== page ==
"It's one of the most beautiful places up here. You can see rock islands. You can see moose," says Terry Ternes, environmental manager at Ontario's only diamond mine, located in the James Bay lowlands.
"The Attawapiskat River is gorgeous in the summer ime. Just majestic," Ternes adds.
We're overlooking the water, at the company's treatment plant, and the view is breathtaking, even with the snow falling and a bitter whipping wind.
Ternes is in charge of reclaiming the land when the De Beers mine closes in four years. His work includes collecting seeds and cones from area trees to replant. His team is also tracking caribou that migrate around the region.
"I'm a farm boy from Saskatchewan. I farm. This is no different," Ternes says. "When we leave here, this land is going to be in the same shape as we found it."
Ontario environmental commissioner Gord Miller says De Beers has the best data on caribou in Northern Ontario. The company has been monitoring the herds for several years and is providing good baseline biological data.
It tracked one collared female all the way to the Manitoba border and back.
In late March, De Beers Canada agreed to host me at the Victor mine. It's a rare opportunity. I was given the broadest access of any journalist to date.
Only one way in
The only way to get to the remote mine, 1,100 kilometres due north of Toronto, is by plane.
I got myself to Timmins, Ont., and then boarded a charter Air Creebec flight to the mine site. About 1½ hours later, we landed.
Everything up here is precise and calculated. A security check for all visitors and employees on the way in. The way the company collects and sorts every scrap of garbage. The razor-sharp lines in the open pit mine.
'The chocolate milk and soft ice cream are the biggest hits at the cafeteria.' - Tom Ormsby, De Beers VP
Because it is fly-in only mine, the company builds an ice road to bring in the next year's supplies by land. It's cheaper than flying. For nearly 40 days starting in February, trucks make the 10-hour trip from Moosonee to the Victor mine.
"We have about 450 cargo loads, 220 fuel tankers," says Tom Ormsby, vice-president of corporate and external affairs. "We go through 16 million litres of diesel over the year, so we have to have enough to top up our tanks. We also think of all the predictable things that may need replacing: dishes, pots and pans, bed clothes. We try to have that ordered once a year."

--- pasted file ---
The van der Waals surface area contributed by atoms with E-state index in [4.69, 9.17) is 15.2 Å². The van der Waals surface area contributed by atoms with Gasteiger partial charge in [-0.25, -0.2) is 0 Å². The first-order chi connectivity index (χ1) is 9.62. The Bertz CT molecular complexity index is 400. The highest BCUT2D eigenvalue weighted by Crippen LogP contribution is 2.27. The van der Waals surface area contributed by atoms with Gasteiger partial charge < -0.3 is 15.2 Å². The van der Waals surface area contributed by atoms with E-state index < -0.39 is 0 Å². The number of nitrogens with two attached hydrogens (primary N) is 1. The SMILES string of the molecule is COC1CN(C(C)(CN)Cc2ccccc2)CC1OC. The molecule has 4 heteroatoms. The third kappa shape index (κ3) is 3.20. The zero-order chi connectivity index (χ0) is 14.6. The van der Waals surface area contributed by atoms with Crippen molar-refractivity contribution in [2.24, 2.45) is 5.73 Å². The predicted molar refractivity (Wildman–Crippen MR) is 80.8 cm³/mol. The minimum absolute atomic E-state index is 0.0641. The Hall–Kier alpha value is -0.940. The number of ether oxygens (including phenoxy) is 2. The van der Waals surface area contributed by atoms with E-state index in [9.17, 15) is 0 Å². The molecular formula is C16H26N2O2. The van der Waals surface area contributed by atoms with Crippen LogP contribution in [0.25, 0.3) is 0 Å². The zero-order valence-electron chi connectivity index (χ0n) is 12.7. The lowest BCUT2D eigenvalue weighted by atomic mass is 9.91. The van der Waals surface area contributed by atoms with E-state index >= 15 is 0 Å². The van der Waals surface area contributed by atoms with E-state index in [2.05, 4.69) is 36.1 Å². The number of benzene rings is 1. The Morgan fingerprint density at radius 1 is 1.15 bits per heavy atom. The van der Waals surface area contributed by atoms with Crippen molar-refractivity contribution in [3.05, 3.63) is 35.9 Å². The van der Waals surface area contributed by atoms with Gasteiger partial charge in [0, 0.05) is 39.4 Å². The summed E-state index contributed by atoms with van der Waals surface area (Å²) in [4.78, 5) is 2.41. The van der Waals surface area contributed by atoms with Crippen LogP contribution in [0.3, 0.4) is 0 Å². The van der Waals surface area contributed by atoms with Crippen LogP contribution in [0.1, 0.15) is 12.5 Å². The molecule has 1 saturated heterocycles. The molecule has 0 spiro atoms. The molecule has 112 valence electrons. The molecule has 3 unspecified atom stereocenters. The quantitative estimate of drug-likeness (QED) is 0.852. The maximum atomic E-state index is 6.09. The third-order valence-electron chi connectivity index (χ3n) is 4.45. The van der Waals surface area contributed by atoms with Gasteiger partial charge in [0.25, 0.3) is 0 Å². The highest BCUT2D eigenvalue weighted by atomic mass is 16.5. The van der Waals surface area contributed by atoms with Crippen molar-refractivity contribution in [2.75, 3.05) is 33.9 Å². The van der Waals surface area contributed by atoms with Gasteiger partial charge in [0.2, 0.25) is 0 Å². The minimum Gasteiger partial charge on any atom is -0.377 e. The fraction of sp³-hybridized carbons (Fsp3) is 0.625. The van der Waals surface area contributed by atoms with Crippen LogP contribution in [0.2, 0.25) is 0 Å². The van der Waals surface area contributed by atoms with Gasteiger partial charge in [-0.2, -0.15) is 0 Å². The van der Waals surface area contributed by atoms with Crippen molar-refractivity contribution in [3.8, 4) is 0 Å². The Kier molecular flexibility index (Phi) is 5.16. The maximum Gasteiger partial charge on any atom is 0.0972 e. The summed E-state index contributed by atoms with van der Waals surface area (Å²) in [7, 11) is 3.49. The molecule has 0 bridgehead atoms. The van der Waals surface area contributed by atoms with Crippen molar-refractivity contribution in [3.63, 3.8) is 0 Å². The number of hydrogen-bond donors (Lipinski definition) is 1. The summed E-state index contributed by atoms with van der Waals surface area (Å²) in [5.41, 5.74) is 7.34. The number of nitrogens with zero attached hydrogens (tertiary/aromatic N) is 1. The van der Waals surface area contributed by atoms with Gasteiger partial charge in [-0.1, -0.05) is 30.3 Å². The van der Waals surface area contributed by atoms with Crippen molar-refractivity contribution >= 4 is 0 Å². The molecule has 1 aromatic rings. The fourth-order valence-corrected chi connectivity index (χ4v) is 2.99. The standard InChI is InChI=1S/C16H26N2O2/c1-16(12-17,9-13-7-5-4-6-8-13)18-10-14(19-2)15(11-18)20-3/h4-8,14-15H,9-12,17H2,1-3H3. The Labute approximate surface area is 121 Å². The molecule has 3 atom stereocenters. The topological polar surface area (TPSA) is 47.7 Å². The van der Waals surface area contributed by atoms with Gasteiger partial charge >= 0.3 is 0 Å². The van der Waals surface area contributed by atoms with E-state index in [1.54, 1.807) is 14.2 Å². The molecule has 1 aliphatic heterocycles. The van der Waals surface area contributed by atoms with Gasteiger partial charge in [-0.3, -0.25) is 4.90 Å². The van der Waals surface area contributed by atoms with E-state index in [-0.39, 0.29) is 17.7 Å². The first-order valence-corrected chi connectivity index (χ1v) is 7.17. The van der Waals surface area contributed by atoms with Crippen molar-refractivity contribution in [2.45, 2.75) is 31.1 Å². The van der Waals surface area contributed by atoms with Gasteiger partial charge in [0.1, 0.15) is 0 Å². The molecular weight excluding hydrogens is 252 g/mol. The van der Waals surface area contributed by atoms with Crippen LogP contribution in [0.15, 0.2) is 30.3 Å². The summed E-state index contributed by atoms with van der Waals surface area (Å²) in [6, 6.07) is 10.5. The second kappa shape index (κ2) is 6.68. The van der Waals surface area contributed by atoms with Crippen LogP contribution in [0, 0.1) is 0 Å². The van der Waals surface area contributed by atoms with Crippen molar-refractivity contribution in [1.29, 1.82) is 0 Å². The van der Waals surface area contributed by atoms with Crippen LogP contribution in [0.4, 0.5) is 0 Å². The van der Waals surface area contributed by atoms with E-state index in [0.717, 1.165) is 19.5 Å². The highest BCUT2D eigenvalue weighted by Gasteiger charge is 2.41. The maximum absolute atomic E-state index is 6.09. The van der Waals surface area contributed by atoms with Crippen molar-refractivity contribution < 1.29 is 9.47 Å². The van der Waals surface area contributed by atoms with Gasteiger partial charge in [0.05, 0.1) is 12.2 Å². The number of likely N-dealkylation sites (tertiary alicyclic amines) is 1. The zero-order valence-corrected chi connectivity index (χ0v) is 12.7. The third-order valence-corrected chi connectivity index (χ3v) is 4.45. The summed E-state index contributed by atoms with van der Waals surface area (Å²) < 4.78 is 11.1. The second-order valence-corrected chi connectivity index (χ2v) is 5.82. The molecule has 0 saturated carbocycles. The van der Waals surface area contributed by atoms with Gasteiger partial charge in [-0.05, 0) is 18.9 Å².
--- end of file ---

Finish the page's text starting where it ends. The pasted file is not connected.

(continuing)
Temperatures can plunge to –40 C and conditions can be rough for the people working at the mine, which operates 24/7. Miners work 12-hour shifts, for two weeks straight, before flying home for a break. To compensate, De Beers provides a full-size gym where badminton has become a hit, workout rooms, and an impressive range of food.
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A First Nations catering company from nearby Attawapiskat serves up a stunning, variety of meals. The dinner entrees when I visited included grilled lamb, smelts and chicken souvlaki. The night before? Steak and scallops. There is a baker on site and always a table full of desserts.
Fingerprint security ID
"The chocolate milk and the soft ice cream are the biggest hits!" jokes Ormsby. Sure enough, I did see several burly mine workers enjoying a creamy spiral-topped cone.
Security is also heavy.
"I use my fingerprints for my ID while I'm here," Ormsby says. "It's quite Star Trek. Cool stuff going on. I don't understand half of it."
No one touches the diamonds. Before polishing, they look like chunks of salt. The entire mine operation is hands off, including an automated arm that puts the day's yield into a vault.
I saw a few cameras mounted in corners during my 24-hour visit, but according to Ormsby there are hundreds all around the property.
Standing in the diamond pit made me feel like I was in an ancient amphitheatre. Less than a kilometre wide, we watched convoys of trucks circling down and back up, piled high with rock. They work 24 hours a day.
"A good shift for the crusher is 10,000 tonnes per day," says superintendent Gerry Dubien. A veteran of gold mines, he says the Victor diamond mine is the cleanest he's ever seen.
All that tonnage of rock, crushed and washed. Each day, the prize is a cup full of rough diamonds about the size of a Tim Hortons travel mug.